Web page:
May in the Summer – movie review
May in the Summer has a whole lot going for it, but in an embarrassment of thematic riches, it seems to lose sight of the core story it set out to tell in the first place: May’s story. Encapsulated in the question of, “Should I get married to the man to whom I am engaged?” are questions of faith, and of religion, and of family, and of identity, but too often they’re explored on a superficial level. There’s a desire here to push beyond that into meaningful comments on a host of important issues, but along with diversions in the narrative vision, technical shortcomings in the filmmaking would still hold it back from much of the poignancy that May in the Summer perhaps ought to possess.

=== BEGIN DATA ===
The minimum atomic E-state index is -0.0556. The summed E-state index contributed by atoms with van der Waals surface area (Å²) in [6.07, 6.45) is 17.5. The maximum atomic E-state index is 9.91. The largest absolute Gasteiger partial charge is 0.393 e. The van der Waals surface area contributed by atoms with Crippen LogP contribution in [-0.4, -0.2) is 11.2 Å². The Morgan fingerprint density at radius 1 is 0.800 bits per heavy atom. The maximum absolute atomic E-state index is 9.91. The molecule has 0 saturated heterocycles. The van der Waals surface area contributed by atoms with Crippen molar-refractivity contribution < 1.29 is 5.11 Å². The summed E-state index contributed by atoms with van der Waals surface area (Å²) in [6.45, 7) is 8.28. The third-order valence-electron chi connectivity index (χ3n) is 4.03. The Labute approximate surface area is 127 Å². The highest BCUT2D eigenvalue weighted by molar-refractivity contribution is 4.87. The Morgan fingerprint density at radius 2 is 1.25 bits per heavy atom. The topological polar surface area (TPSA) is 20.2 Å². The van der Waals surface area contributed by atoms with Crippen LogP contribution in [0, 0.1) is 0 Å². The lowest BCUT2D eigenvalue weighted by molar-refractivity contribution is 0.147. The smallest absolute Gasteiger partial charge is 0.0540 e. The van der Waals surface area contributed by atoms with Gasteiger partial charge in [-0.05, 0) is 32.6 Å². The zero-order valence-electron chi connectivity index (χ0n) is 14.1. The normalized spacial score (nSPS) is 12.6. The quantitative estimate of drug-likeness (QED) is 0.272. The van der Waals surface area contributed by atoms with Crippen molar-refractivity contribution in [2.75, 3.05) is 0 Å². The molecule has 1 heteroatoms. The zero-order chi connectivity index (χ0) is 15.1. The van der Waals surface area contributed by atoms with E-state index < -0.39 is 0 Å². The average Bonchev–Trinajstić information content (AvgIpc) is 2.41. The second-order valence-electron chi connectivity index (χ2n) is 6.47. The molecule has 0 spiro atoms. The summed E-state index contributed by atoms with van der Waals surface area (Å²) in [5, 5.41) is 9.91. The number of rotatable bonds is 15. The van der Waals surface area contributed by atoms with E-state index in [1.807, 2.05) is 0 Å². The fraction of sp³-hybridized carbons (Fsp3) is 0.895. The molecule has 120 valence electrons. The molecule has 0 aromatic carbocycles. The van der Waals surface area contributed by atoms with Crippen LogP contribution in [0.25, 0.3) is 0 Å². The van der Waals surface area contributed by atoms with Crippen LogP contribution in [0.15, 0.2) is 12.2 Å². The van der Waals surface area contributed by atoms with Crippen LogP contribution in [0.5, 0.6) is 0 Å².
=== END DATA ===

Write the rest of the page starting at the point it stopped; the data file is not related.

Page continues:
I loved how the dynamic between the sisters was portrayed. Cherien Dabis and Alia Shawkat, in particular, get how sisters react around one another and even though Dabis’s character is going through engagement troubles, it’s the bond between the sisters and mother that is the real selling point of the film. Religion, womanhood, and family ties all play integral roles in this film.